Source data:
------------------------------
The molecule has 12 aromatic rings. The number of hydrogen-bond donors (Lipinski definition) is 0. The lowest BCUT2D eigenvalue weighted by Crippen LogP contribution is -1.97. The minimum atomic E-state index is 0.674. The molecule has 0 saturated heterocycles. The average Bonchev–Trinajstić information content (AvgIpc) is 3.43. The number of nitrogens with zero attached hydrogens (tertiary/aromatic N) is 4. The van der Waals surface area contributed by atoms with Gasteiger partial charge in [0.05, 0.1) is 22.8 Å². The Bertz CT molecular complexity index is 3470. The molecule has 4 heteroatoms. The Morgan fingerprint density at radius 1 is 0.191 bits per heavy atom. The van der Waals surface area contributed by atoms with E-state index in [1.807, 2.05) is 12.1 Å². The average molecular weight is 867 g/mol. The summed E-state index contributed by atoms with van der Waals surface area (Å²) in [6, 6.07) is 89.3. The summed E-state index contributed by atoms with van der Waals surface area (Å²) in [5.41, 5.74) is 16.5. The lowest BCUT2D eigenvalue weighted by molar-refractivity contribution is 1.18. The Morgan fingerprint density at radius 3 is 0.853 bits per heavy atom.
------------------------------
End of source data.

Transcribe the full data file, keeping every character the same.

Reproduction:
The molecule has 12 aromatic rings. The number of hydrogen-bond donors (Lipinski definition) is 0. The lowest BCUT2D eigenvalue weighted by Crippen LogP contribution is -1.97. The minimum atomic E-state index is 0.674. The molecule has 0 saturated heterocycles. The average Bonchev–Trinajstić information content (AvgIpc) is 3.43. The number of nitrogens with zero attached hydrogens (tertiary/aromatic N) is 4. The van der Waals surface area contributed by atoms with Gasteiger partial charge in [0.05, 0.1) is 22.8 Å². The Bertz CT molecular complexity index is 3470. The molecule has 4 heteroatoms. The Morgan fingerprint density at radius 1 is 0.191 bits per heavy atom. The van der Waals surface area contributed by atoms with E-state index in [1.807, 2.05) is 12.1 Å². The average molecular weight is 867 g/mol. The summed E-state index contributed by atoms with van der Waals surface area (Å²) in [6, 6.07) is 89.3. The summed E-state index contributed by atoms with van der Waals surface area (Å²) in [5.41, 5.74) is 16.5. The lowest BCUT2D eigenvalue weighted by molar-refractivity contribution is 1.18. The Morgan fingerprint density at radius 3 is 0.853 bits per heavy atom.